To understand the role of micro-hiring in the outcome of the war with talent, one must look at it in conjunction with another technology driven macro trend: Personalization.
Personalization. It’s happening at unprecedented levels across all sectors of the economy. By providing individuals with a laser-guided path directly to the things they love, technology is creating the largest-scale democratization ever known in human history. When people are able to access things that have meaning to them, great things happen. And they are! We are all benefitting from technology that allows us to be ourselves in every aspect of our lives — romance, commerce, personal style, and of course making a living.
When it comes to employment, by providing individuals with direct access to work that allows them to be themselves, technology-driven personalization has given the average Joe (and Josephine) the tools needed to completely change (for the better) their relationships to work. Micro-hiring and the on-demand economy are definitely the current manifestation of this trend. People who making a living selling doilies on Etsy or throwing giant moustaches on the front of their cars are a great example of what is possible. While the bulk of the global workforce still holds “real jobs,” personalization is a trend that will continue to impact the workforce on a global level via the following:
- Self awareness. It’s never been easier for an individual to understand his or herself and to make decisions that are in their best interest. Technology has provided everyone and anyone with the ability to:
- Take quality psychometric assessments that accurately provide insights into their unique personality, values, and skills
- Identify which jobs and careers are best suited for them
- Develop and manage a personalized career plan
- Communicate with and learn from others who have similar interests
- Create a unique personal brand and build a business around it
- Access. The information superhighway has exits ramps that provide individuals with the opportunity to make a living doing what they love. In today’s emerging personalized work economy:
- Finding meaningful work has never been easier
- People are life hacking their careers — taking ownership of how and why they work
- A talent seller’s market continues to emerge, providing those with skills access to control over how their skills are monetized
- Talent is choosing to opt out of employment applications that create a poor candidate experience — effectively denying employers access to their talents
The above trends are forcing a re-definition of the job concept while also impacting the psychological connection between individuals and employers. The rapidly growing gap between how employers treat job seekers/talent and how talent expects to be treated is a great example of the relationship between technology and human psychology. This gap in expectations is blocking the development of positive psychological connections between talent and employers. These connections are extremely important because they form the foundation of a very meaningful psychological contract that binds employees and employers. The formation of the psychological contract begins during the hiring process and has a lasting impact on important outcomes such as motivation and employee engagement.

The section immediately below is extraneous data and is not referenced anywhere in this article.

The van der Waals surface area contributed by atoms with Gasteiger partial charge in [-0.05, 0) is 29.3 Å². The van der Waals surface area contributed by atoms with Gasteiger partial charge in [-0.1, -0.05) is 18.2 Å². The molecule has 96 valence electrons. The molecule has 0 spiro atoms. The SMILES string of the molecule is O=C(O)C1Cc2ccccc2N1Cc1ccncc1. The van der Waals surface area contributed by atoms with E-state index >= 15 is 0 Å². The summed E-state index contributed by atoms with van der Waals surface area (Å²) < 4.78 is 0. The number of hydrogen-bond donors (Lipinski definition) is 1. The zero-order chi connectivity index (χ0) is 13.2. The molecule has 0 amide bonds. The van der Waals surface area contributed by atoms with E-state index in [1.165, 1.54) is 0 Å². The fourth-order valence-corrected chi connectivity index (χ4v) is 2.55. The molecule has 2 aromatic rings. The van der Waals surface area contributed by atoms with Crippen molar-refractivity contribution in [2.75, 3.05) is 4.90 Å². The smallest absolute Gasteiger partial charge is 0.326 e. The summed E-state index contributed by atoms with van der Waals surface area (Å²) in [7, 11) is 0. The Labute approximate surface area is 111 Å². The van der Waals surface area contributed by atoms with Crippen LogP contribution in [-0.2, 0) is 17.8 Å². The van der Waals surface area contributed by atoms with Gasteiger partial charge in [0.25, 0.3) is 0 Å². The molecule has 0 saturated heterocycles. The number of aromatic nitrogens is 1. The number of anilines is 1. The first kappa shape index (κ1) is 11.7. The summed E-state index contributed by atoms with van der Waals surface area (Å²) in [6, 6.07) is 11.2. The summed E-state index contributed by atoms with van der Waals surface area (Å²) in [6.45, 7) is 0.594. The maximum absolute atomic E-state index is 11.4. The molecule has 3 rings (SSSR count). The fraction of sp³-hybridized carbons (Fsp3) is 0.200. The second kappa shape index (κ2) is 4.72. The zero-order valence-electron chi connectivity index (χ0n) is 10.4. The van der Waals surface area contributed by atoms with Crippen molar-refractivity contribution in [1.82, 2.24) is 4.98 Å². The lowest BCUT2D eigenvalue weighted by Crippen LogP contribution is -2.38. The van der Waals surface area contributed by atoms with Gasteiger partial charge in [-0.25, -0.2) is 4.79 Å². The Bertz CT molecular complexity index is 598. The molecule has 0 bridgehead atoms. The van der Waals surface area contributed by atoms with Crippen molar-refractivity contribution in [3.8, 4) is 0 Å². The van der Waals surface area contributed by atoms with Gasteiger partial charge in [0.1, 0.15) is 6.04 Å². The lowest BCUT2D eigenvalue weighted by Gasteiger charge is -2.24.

Engagement is a very popular topic these days — and justifiably so. There is no mistaking the importance of an engaged workforce on profits, and lack of engagement has been shown time and again to be extremely costly. Make no mistake — employee engagement is based in human psychology. There is a great stream of literature (and practice) within the discipline of positive psychology that links a meaningful and positive “flow” experience to a huge number of positive outcomes that benefit both employer and employee. That’s right, when people are using their natural talents and and enjoy the act of “doing,” good things happen!
People who are unable to find a path to flow and engagement in their lives via traditional employment now have a choice. They can use technology to find access to a meaningful life outside the paradigm of the traditional job. Employers who are not able to provide talent with the love they need to feel engaged will increasingly find themselves losing access to the humans needed to get the job done.
Understanding the role that technology is playing in the evolution of human work psychology is critical to answering questions about the future of the human workforce. Like many other aspects of our lives (i.e., privacy), when it comes to work, technological advancement is a double-edged sword. Technology will undoubtedly usurp jobs from humans causing pain and suffering. But it is also redefining the way humans relate to their work. By enabling personalization via self-awareness and access, technology is also offering humans new options for leading fulfilling and meaningful lives. A world of people who are engaged in the pursuit of happiness through their work can withstand the pressures created by killer robots and brain-sucking artificial intelligence.
Peace in the war with talent will come when companies truly become humanists and recognize the value of meeting job seekers where they are at. This begins with simple things like understanding the deep psychological impact of the hiring process on talent and examining the need to redefine how jobs are structured.